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String Vibration

String vibration measurement has been studied and used extensively in the music industry in the form of amplifying guitars, resulting in the electric guitar. In the traditional single-coil magnetic pickup, a strong magnet is wound with copper wire. This acts as a sensor as the motion of the string causes a change in the magnetic field and as a result a change in the current through the copper wire. This signal, proportional to the movement of the string, is then amplified. For some guitars, such as Gibson's Les Paul, the guitar is close to being purely electric, in that energy is maintained within the vibration of the string to drive the pickups that amplify its sound. The guitar body is literally a block of solid wood meant to not resonate or color the timbre of the guitar's sound, thereby minimizing energy tranferred to the guitar body to create longer sustain in the string.

Another method for measuring a string's displacement is with use of a light-emitting-diode (LED) and a photo-transistor. The photo-transistor measures the amount of light received from the LED as light is obstructed by the movement of the string. This sensor is an inexpensive method for measuring the motion of the string in two-orthogonal planes.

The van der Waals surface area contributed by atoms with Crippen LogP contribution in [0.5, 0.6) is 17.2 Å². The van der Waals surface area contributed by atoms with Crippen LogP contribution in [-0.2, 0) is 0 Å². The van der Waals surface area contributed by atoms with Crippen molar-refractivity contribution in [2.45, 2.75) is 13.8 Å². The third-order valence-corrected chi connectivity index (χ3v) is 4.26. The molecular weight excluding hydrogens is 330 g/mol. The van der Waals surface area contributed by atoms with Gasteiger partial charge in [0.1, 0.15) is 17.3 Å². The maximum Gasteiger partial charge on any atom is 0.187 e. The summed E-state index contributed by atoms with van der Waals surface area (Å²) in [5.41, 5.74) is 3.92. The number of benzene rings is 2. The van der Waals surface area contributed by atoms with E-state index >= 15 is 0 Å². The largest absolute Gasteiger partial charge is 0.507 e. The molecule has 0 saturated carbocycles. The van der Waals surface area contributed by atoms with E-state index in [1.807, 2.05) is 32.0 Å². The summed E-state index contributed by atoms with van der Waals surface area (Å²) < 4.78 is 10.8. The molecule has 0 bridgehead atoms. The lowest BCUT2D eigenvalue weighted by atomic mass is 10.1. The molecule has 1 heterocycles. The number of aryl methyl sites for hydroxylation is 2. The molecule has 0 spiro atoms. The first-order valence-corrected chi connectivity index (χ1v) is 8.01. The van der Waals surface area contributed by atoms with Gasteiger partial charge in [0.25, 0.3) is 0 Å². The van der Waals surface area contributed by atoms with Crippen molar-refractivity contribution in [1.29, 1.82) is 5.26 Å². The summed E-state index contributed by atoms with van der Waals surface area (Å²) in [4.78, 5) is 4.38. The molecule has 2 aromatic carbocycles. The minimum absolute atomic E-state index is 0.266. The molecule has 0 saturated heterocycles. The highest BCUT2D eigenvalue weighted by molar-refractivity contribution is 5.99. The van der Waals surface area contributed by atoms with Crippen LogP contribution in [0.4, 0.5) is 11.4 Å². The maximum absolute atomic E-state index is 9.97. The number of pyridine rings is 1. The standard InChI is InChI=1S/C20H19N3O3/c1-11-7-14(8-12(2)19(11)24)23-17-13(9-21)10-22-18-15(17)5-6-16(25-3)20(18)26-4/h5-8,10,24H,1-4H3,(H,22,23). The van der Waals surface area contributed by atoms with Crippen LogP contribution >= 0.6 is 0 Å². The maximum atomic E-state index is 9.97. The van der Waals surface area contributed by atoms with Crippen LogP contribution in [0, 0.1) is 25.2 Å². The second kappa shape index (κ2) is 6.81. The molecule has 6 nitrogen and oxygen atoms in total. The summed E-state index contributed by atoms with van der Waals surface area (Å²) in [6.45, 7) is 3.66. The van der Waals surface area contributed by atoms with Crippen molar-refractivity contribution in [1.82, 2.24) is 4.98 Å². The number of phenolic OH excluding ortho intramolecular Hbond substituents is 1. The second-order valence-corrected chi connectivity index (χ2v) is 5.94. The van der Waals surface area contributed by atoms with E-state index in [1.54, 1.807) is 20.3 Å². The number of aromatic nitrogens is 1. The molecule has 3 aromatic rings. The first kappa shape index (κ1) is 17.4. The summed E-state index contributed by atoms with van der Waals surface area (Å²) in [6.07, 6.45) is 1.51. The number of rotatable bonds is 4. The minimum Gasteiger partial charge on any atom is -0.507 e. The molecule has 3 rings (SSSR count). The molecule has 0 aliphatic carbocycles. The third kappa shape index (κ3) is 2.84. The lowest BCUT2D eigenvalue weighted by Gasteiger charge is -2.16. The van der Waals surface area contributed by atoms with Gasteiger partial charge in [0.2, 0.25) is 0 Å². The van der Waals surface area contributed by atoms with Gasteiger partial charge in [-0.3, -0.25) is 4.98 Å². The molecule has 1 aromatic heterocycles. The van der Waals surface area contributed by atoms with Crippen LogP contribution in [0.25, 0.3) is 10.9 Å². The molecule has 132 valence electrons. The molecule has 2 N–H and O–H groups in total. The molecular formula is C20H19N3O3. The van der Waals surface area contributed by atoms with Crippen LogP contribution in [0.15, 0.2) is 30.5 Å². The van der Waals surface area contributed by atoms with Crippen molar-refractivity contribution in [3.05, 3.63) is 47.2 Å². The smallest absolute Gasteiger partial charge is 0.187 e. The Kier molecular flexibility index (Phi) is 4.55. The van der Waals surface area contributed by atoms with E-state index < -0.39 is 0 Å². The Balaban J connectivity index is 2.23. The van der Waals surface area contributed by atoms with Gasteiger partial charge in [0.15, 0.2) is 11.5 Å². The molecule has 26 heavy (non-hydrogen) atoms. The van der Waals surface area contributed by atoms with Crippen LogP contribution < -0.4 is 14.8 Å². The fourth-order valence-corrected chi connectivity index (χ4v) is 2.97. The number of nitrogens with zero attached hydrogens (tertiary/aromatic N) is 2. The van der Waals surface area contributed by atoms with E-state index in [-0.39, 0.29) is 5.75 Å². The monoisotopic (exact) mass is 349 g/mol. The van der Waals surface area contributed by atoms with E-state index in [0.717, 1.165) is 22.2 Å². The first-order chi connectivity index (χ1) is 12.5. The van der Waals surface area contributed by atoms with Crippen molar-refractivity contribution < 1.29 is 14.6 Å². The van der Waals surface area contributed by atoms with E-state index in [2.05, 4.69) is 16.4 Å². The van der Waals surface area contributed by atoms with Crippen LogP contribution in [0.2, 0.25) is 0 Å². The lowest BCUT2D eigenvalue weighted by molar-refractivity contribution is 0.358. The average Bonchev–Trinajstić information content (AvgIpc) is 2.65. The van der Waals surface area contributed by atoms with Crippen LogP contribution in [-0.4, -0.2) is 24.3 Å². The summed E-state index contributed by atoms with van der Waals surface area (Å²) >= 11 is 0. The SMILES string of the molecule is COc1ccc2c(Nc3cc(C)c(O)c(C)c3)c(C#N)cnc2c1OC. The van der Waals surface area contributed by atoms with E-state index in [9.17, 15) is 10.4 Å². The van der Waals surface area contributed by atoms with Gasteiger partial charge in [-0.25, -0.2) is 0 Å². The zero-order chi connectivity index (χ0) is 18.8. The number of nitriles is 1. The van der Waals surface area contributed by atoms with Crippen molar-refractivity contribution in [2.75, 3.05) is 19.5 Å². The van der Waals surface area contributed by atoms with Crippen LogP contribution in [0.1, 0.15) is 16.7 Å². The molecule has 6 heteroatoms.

Vibrometry is another method used for measuring the motion of a string as it measures the frequency shift of the back-scattered light reflected from the measured surface to compute the changing distance between the laser and the vibrating string at high sampling rates.

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Download phys_mod_overview.pdf

``Virtual Stringed Instruments'', by Nelson Lee and Julius O. Smith III,
REALSIMPLE Project — work supported by the Wallenberg Global Learning Network .
Released 2008-02-20 under the Creative Commons License (Attribution 2.5), by Nelson Lee and Julius O. Smith III
Center for Computer Research in Music and Acoustics (CCRMA),   Stanford University